In a nucleus of new-found football talent from west Africa, the name of Ghana playmaker Andre ‘Dede’ Ayew has been on everyone’s lips.
When the Black Stars’ camp was rocked by a spate of injuries on the eve of the CAF Africa Cup of Nations 2010, coach Milovan Rajevac turned to a group of untested youngsters to shoulder the burden. He not only promoted the spine of the team that won the FIFA U-20 World Cup Egypt 2009, but he also handed them free reign to roam and a responsibility to bring pride to Ghana. Ayew did just that.
The left-winger nevertheless went into the 2010 FIFA World Cup South Africa known largely for being the son of Abedi Pele, the three-time African Footballer of the Year. He emerged from it as a global star in his own right, however, thanks to some exhilarating performances.
FIFA.com caught up with the 20-year-old to discuss South Africa 2010, the new-found pressure on his shoulders, and his desire to win the UEFA Champions League, the Cup of Nations and the FIFA World Cup.
FIFA.com: Andre, the road to the Africa Cup of Nations 2012 begins this weekend against Swaziland. What are your thoughts?
Andre Ayew: Obviously it’s going to be a tough road to the qualifiers and I’m not just saying that because it’s a usual thing to say. It’s going to be tough because a lot of teams will now be targeting us. If you look at some of the teams we have to play, they are not easy opponents even for so-called small countries. In football, anything can happen that is why it’s important for us to step up and work hard.
First we have to play Swaziland and we don’t know much about them. They are a closed book to us, but I’m sure they have watched us a lot of times. Then we have countries like Congo, Sudan – not easy opponents, especially away from home.
Suddenly, you have become one of the most recognisable faces in this team. Do you feel added pressure now?
Pressure is part of football. It’s always there. I would be lying if I said I don’t feel pressure, but it’s good pressure. I’m still young and I want to enjoy my football. I think after the World Cup in South Africa, people expect a lot from us, which is natural after the kind of performance we had.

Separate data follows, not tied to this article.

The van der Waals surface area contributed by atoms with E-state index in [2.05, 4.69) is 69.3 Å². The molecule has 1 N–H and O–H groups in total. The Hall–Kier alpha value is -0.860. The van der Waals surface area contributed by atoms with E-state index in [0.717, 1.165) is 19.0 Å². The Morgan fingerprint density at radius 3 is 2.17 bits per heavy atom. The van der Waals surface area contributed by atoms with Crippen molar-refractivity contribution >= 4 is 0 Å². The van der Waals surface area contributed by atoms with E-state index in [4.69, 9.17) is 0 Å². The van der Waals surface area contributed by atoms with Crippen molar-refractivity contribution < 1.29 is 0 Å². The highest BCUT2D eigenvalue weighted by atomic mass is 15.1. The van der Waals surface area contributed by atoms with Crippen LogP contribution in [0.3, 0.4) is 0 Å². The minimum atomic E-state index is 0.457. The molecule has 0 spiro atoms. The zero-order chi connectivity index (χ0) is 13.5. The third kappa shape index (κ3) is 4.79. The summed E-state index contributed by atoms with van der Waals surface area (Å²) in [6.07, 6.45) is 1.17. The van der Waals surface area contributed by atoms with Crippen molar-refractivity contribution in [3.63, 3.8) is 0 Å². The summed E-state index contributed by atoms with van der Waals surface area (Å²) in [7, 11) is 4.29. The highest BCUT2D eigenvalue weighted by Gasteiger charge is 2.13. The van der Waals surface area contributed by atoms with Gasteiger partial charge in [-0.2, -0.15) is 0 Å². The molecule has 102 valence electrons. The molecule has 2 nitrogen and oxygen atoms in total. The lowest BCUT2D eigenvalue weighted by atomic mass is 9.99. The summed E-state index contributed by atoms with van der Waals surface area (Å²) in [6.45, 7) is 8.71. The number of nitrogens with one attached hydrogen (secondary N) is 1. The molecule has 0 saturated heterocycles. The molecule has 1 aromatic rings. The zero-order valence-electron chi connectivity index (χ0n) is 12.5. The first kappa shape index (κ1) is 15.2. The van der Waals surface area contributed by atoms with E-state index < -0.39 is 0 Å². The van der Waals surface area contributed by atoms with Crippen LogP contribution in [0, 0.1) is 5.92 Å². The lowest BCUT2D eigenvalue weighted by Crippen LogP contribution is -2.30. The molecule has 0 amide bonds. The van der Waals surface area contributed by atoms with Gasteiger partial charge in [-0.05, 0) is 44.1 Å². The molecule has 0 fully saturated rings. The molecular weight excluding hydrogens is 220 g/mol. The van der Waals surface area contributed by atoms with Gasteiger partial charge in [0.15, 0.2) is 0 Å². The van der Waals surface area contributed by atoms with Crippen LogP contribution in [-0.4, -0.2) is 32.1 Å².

There was a lot of speculation about your future at club level. Have you settled now, and what are your personal goals?
I’m at Marseille and happy there. At club level, I have always said that I want to win the Champions League - it’s one of those accolades that any player would like to add to his CV. We have good players at Marseille with a lot of experience. We are a very confident bunch and we know that we can do it. We have to win the league first and do it time and again. Of course teams like Bordeaux and Lyon also have good players and all the teams are good enough to win the league.
At national team level, my mission is twofold: we first have to win the Africa Cup of Nations, which we came very close to doing in Angola when we lost to Egypt. That was a disappointing moment for us, but now we have to focus on 2012. Of course our biggest dream would be to win the World Cup.
Talking about the FIFA World Cup, Ghana came agonisingly close to making history by becoming the first African side to reach the last four…
That was a painful experience for us. I think even today that hurts a bit. To go out in that way was really tough for us, and just to think about it brings some sad memories. We were so close, but yet so far. I don’t want to talk about that day a lot; it will stay in our memories for a long time. But we try not to think about it, we try to look at some of the positives that we gained from that tournament.
For me, it’s surprising that no African side has reached the semi-finals of the World Cup. Africa is home to some of the best players in the world. I think we just need a little bit of luck. It was good that the continent hosted its first World Cup, and it was a resounding success.
From now on, people will take Africa seriously; they will know that Africa is capable of organising great events. We were overwhelmed with the support we got from South Africans during the tournament. Africa was united.
What did the coach Rajevac say in the dressing room after that quarter-final exit to Uruguay?
Everyone was devastated; we knew we were so close to advancing to the semi-finals. You could see the disappointment on each and every face after the match. Not much was said. There was no need for words.
The Black Stars camp looks like a happy family. Is that the reality?
Of course we are a happy bunch; we have a lot of respect for each other. When I arrived here, there were guys like Michael Essien, (Stephen) Appiah, (John) Mensah, who were big stars, but you could see the way they handled themselves with the other players. Their attitude was always the same. We learned a lot from their behaviour.
You have probably been asked this question before, but how do you feel about being compared to your father?
[laughs] I guess some people will always make that comparison, but that doesn’t bother me. My father played his part and he was one of the greatest players. I don’t want to compare myself to him. I believe I have to just keep on being myself. I have my own life and my own goals.